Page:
Dr. Paul Wallace
In early June 2019, I spent 10 days on fieldwork exploring three of Guatemala’s active volcanoes and investigating the different forms of volcanic activity. These included Santiaguito dome complex (Santa María), Volcán de Fuego and Volcán Pacaya. During the trip, I worked with Silvio De Angelis (seismologist at University of Liverpool), Armando Pineda and members of the National Institute for Seismology, Volcanology, Meteorology and Hydrology of Guatemala (INSIVUMEH), which monitors volcanic hazards nationally.
For the first four days, we worked on and around Santa María volcano, which included climbing to its summit at ~3.7 km to gain the ideal viewpoint for safely observing eruptive activity at Santiaguito dome complex. We recorded several volcanic explosions, which occurred from the active Caliente vent, approximately every 30–60 minutes. We further took the opportunity to visit Santiaguito’s observatory (OVSAN) to spend a day with local scientists and maintain the monitoring equipment installed by our volcanology group in 2014.
From one active volcano to the next, we then travelled to Volcán de Fuego (volcano of fire). Here, we set up infrasound microphones (recording low frequency sound released during volcanic activity) to detect and characterise explosions releasing volcanic ash plumes and hazardous mud flows (lahars) which may swiftly threaten the local population. Ash samples from explosions were also collected, which, by analysing their chemistry and textures, will provide key information on the processes taking place within the volcanic system.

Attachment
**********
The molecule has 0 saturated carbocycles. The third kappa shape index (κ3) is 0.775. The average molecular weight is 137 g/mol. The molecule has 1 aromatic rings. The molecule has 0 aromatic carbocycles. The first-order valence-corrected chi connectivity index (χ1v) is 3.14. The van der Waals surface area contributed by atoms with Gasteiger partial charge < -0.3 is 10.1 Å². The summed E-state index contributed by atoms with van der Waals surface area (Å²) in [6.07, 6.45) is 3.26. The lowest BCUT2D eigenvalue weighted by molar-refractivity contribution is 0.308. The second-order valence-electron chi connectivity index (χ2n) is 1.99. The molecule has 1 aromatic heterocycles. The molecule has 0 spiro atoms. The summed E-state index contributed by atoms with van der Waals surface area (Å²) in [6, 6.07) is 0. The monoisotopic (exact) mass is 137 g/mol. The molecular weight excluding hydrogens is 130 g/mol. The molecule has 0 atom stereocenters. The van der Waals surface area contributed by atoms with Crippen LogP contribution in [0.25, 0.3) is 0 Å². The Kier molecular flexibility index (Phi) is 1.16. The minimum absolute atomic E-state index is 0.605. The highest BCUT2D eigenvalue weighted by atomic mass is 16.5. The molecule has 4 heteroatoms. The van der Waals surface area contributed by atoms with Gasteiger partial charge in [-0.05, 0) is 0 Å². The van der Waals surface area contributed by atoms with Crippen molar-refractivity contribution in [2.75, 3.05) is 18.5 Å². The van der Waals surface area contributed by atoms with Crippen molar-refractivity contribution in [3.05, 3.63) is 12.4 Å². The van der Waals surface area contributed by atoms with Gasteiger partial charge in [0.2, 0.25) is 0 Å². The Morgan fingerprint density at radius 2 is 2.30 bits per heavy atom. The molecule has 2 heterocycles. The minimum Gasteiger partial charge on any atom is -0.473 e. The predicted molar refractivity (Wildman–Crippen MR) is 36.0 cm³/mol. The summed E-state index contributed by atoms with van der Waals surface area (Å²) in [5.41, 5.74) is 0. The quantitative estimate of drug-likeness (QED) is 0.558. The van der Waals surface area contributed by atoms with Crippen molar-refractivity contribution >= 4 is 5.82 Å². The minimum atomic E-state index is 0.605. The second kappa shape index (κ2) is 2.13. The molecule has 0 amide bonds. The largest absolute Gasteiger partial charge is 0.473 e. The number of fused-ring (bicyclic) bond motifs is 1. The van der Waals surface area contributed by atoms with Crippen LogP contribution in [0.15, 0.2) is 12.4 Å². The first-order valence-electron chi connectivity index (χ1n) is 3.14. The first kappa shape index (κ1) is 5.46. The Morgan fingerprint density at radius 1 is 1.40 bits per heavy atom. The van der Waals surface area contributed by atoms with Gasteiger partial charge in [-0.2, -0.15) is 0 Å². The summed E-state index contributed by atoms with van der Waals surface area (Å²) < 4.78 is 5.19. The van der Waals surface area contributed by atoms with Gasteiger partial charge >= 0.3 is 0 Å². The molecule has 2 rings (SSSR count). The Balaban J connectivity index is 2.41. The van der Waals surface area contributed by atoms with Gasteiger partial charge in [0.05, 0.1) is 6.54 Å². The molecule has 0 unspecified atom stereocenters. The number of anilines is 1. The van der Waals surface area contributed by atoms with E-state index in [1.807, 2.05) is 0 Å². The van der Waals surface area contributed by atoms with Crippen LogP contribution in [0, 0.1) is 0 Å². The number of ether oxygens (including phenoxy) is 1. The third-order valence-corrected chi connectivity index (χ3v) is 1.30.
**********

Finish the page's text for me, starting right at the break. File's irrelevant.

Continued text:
We finally spent a day at Volcán Pacaya, where lava is currently effusing from the crater. Here, we monitored and tracked the advancement of a lava flow along the volcanoes western flank to evaluate possible hazards.
Following these highly insightful visits at the active volcanic centres, we spent three fruitful days working with colleagues at INSIVUMEH in Guatemala City. Guatemala is, geologically, a highly dynamic country where volcanic hazards (in addition to interactions of local tropical weather and seismic activity) increasingly threaten the growing national population and infrastructure. Discussions and efforts were thus focused on the impact of volcanic activity and associated hazards on local communities, seeking ways to jointly enhance mitigation strategies, whilst sharing best practices. We anticipate that the long-standing collaboration between the volcanology group at the University of Liverpool and INSIVUMEH will continue to make strides in building resilience to Guatemala’s persistent volcanic activity.